A radar analysis of Mount Asama, which has been showing activity since a medium-scale eruption Sept. 1, has confirmed there is magma at the bed of its crater, the Meteorological Agency and Geographical Survey Institute said Sunday.
The agency and the institute said the magma is the first observed at the volcano since 1973 and was caused by the Sept. 1 eruption. The volcano is located some 150 km northwest of Tokyo.
Radar images taken Thursday show a dome-shaped, layered form several dozen meters high with a radius of about 100 meters in the northeastern part of the crater.
It is believed the dome formed as a result of intermittent eruptions of magma and is 500,000 cu. meters in volume, the agency and the institute said.
“There have been no notable changes in volcanic activity and there is little likelihood of magma building up rapidly,” an agency official said.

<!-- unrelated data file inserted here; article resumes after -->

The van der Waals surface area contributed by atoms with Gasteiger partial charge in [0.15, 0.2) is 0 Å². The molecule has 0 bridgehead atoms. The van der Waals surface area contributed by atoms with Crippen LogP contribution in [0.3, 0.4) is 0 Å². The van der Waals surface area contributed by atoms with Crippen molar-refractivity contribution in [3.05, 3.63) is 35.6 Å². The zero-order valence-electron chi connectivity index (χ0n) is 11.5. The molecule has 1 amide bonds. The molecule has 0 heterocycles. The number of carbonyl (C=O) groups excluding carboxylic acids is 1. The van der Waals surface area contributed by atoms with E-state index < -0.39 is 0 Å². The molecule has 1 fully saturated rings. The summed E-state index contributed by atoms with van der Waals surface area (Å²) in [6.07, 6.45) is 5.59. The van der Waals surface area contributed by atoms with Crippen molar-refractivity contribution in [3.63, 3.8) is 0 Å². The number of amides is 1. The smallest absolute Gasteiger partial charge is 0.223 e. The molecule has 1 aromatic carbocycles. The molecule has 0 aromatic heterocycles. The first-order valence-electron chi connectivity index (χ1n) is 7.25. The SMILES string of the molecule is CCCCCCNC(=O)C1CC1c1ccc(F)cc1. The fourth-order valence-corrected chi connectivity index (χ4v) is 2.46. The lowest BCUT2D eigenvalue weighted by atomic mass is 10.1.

But the official cautioned that an eruption similar in scale to the Sept. 1 event could still occur.
The Meteorological Agency also conducted infrared observation from above the volcano Saturday and confirmed that the temperature has risen to at least 150 degrees in a 50-meter area in the crater bed
The Sept. 1 medium-scale eruption was the first of that size since April 1983 at Mount Asama, which straddles Gunma and Nagano prefectures. It remained quiet until Tuesday when a small eruption occurred. Since then, countless small eruptions have been observed.
Thursday through Friday, volcanic ash, though a minute amount, was also observed in a vast area stretching to Tokyo and Chiba and Kanagawa prefectures.